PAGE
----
Cancer and Flu Don’t Mix Well—Remember to Get Your Flu Vaccine This Fall

Cancer and Flu Don’t Mix Well—Remember to Get Your Flu Vaccine This Fall

While our minds and hearts have been preoccupied with COVID-19 the past few years, it’s important to also remember annual protection from the influenza (flu) virus. For everyone older than six months of age, the Centers for Disease Control recommend a flu vaccine each year.

Why is the flu vaccine especially important for those with cancer or history of cancer?
For patients with cancer or history of cancer, a flu vaccine is particularly important as their immune systems may be weakened by the cancer or cancer treatments. A weakened immune system places them at greater risk of complications from the flu infection.

Why should I get a flu shot if I could still get the flu afterward?
The flu vaccine can help protect against infection by the flu virus. While patients who receive the vaccine may still become sick with the flu, the vaccine can decrease the severity of the infection and complications.

Is it safe to get a flu shot during cancer treatment?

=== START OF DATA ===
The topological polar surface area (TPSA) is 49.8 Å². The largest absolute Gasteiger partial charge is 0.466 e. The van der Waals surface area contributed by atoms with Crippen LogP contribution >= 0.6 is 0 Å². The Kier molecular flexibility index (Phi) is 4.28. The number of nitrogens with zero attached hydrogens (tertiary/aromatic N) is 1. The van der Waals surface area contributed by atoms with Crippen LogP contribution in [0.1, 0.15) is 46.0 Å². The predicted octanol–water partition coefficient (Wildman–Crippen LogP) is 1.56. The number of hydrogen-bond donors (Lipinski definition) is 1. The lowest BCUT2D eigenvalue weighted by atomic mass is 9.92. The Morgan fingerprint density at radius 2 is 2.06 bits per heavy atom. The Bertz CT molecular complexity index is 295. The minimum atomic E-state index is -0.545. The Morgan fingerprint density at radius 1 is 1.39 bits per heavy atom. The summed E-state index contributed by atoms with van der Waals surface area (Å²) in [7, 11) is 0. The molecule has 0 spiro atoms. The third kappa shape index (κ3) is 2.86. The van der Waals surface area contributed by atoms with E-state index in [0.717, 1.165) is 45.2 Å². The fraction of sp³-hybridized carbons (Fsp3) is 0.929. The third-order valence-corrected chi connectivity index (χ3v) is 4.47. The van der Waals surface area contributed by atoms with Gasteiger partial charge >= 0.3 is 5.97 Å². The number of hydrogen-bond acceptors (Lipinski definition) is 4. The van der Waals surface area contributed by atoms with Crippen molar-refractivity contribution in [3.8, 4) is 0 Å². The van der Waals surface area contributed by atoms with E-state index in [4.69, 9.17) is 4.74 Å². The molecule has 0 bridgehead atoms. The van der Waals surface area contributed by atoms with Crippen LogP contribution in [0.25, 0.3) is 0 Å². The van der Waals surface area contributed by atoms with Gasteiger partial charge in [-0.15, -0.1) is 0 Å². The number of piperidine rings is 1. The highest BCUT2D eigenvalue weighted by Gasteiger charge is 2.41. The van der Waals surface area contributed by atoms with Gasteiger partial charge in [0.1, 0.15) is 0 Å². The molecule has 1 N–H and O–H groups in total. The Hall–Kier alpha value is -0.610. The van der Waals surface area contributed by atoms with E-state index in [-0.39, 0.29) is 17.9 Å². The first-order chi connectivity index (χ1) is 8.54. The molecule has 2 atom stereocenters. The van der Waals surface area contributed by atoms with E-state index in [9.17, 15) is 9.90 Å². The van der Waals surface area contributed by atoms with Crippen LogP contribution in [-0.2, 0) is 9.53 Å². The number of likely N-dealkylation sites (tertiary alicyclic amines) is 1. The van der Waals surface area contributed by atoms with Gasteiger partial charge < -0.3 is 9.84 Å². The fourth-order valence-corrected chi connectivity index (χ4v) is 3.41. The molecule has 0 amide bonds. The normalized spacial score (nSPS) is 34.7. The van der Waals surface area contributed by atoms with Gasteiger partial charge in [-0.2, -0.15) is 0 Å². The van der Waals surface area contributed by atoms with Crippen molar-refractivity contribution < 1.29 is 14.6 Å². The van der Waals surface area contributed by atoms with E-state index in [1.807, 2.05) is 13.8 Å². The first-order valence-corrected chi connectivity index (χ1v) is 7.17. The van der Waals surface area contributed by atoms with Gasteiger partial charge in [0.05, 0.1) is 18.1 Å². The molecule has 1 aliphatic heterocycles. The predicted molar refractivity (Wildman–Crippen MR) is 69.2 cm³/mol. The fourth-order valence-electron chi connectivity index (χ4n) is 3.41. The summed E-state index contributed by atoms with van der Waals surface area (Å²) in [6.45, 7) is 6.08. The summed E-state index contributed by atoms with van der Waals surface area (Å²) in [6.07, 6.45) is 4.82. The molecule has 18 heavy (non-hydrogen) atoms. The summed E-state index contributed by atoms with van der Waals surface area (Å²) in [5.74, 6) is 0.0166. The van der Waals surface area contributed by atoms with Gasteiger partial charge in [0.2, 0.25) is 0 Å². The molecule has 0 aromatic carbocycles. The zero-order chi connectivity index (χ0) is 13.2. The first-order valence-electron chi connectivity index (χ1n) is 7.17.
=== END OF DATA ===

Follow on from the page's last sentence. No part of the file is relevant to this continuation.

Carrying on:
The flu shot is safe for patients with cancer as it is an inactive dead virus. It is safe to receive the vaccine during cancer treatment. If you are receiving cancer treatment, talk with your doctor about the timing and type of flu vaccine that’s right for you.

Should those who are often around people with cancer or a history of cancer get a flu shot?
It is also important for those who are close contacts to have the vaccine to decrease the risk of exposing the patient with cancer to the flu. 

Remember to get your flu vaccine this fall—Protect yourself, protect others.

Flu shots are already available in most large retail pharmacies in the community and most are free if you have insurance. Flu vaccines are also available at community health centers, pop-up clinics and school health centers. Find a local flu shot location.

About The Author

Valley Medical Center's Marketing and Community Outreach Office